Waste Land Limericks

January 30, 2006 at 8:44 pm 1 comment

Wendy Cope

(For some, there's Eliot's Waste Land. For all others, there's Cope's Waste Land Limericks.)



In April one seldom feels cheerful;
Dry stones, sun and dust make me fearful;
Clairvoyantes distress me,
Commuters depress me–
Met Stetson and gave him an earful.


She sat on a mighty fine chair,
Sparks flew as she tidied her hair;
She asks many questions,
I make few suggestions–
Bad as Albert and Lil–what a pair!


The Thames runs, bones rattle, rats creep;
Tiresias fancies a peep–
A typist is laid,
A record is played–
Wei la la. After this it gets deep.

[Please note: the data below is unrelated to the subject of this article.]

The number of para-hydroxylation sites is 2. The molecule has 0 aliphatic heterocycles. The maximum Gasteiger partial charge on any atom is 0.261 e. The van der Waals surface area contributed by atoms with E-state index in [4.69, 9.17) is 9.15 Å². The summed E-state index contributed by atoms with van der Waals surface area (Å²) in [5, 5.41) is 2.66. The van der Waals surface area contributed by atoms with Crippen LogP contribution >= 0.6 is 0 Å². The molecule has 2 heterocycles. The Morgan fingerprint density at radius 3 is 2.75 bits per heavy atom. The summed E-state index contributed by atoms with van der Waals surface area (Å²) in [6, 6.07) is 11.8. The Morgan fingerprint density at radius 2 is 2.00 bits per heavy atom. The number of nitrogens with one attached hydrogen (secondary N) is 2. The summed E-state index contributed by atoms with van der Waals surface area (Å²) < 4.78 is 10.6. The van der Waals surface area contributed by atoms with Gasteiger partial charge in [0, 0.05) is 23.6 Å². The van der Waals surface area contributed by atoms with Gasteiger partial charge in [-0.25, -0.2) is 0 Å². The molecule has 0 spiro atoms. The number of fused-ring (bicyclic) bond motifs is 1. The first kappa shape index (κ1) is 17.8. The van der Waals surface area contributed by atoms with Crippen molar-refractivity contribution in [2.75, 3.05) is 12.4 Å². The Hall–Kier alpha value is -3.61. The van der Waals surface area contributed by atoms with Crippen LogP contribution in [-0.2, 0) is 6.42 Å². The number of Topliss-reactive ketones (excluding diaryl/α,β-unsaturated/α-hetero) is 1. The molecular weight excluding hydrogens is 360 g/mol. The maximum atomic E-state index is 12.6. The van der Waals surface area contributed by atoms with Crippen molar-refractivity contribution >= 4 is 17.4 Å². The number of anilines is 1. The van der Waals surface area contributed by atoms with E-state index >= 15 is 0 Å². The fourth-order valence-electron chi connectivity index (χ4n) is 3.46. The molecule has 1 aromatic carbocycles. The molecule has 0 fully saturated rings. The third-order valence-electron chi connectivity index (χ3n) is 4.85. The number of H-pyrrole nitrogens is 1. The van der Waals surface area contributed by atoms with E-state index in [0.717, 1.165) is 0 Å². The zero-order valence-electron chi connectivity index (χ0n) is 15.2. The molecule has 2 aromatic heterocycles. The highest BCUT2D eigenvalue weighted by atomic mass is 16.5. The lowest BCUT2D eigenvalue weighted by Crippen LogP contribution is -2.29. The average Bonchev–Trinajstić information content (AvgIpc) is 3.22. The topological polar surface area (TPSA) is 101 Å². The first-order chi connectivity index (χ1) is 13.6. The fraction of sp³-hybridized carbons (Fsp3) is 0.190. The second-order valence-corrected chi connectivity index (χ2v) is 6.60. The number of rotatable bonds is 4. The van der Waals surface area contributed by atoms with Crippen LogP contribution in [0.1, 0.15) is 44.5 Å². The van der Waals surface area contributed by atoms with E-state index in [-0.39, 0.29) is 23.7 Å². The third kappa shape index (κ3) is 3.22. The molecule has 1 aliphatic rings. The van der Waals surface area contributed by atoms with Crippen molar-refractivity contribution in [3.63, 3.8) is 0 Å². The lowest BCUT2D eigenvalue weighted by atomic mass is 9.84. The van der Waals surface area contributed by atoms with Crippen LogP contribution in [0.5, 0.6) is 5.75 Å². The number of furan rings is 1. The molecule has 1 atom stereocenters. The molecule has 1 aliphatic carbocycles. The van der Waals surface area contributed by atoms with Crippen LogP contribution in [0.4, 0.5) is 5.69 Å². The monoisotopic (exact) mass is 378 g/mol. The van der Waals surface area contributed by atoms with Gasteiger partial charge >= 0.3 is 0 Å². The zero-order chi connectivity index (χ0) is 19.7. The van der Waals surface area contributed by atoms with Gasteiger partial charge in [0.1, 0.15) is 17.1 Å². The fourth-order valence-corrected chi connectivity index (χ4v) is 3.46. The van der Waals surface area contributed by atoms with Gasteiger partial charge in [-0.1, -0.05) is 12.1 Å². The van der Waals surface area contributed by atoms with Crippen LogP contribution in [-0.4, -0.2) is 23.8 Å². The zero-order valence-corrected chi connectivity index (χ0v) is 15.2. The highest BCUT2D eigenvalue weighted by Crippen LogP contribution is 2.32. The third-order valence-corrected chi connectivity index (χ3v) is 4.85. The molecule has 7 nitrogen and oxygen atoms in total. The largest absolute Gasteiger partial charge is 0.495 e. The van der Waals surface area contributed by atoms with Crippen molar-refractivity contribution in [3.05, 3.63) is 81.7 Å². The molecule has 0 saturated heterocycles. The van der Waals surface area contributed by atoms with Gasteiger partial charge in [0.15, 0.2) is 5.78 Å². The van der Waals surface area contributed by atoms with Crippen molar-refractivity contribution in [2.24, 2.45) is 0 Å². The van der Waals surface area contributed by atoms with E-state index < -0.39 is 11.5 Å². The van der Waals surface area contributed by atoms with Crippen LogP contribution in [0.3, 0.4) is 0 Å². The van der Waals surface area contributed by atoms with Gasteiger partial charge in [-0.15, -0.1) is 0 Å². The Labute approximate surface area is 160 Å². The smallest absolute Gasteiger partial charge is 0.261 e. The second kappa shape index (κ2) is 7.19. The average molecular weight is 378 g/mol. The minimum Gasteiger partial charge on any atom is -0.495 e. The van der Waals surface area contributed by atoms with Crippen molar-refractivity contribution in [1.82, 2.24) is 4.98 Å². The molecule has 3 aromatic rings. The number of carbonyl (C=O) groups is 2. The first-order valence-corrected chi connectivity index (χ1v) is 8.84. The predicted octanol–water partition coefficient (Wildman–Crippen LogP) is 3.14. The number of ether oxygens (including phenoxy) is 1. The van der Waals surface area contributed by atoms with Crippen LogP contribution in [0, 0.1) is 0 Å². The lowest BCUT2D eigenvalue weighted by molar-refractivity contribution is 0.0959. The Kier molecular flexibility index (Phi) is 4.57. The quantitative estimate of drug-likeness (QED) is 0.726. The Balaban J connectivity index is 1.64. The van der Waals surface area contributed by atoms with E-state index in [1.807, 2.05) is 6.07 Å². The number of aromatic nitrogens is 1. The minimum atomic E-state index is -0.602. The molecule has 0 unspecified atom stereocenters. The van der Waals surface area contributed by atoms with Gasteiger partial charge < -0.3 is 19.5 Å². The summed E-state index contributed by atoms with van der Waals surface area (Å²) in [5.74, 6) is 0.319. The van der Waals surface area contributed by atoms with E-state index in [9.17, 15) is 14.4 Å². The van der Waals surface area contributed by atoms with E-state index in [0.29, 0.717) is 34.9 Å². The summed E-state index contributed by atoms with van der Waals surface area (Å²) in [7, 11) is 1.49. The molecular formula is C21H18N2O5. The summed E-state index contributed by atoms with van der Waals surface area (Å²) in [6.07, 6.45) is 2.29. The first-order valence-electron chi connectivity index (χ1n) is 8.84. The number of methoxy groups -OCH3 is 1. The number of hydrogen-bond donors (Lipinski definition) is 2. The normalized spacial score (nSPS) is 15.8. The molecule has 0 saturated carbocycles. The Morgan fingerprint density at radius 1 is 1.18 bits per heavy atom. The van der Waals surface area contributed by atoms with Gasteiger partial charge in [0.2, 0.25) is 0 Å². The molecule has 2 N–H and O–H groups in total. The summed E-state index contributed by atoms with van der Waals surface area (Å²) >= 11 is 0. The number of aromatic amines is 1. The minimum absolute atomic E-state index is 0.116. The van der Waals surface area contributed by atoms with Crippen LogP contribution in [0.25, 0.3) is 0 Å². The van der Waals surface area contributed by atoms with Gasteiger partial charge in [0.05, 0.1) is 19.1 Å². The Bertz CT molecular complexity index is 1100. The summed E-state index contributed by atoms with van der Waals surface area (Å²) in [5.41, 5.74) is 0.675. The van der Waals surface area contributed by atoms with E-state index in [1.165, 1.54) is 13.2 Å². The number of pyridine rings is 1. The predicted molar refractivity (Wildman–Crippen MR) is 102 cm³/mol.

A Phoenician named Phlebas forgot
About birds and his business–the lot,
Which is no surprise,
Since he'd met his demise
And been left in the ocean to rot.


No water. Dry rocks and dry throats,
Then thunder, a shower of quotes
From the Sanskrit and Dante.
Da. Damyata. Shantih.
I hope you'll make sense of the notes.

(veena reads the poem)


Entry filed under: English, Wendy Cope.

The Waste Land Men and Their Boring Arguments

1 Comment Add your own

  • 1. Moushumi  |  August 3, 2007 at 10:11 am

    You have Wendy Cope but no Roger Mcgough or Brian Patten?


Leave a Reply

Fill in your details below or click an icon to log in:

WordPress.com Logo

You are commenting using your WordPress.com account. Log Out / Change )

Twitter picture

You are commenting using your Twitter account. Log Out / Change )

Facebook photo

You are commenting using your Facebook account. Log Out / Change )

Google+ photo

You are commenting using your Google+ account. Log Out / Change )

Connecting to %s

Trackback this post  |  Subscribe to the comments via RSS Feed



%d bloggers like this: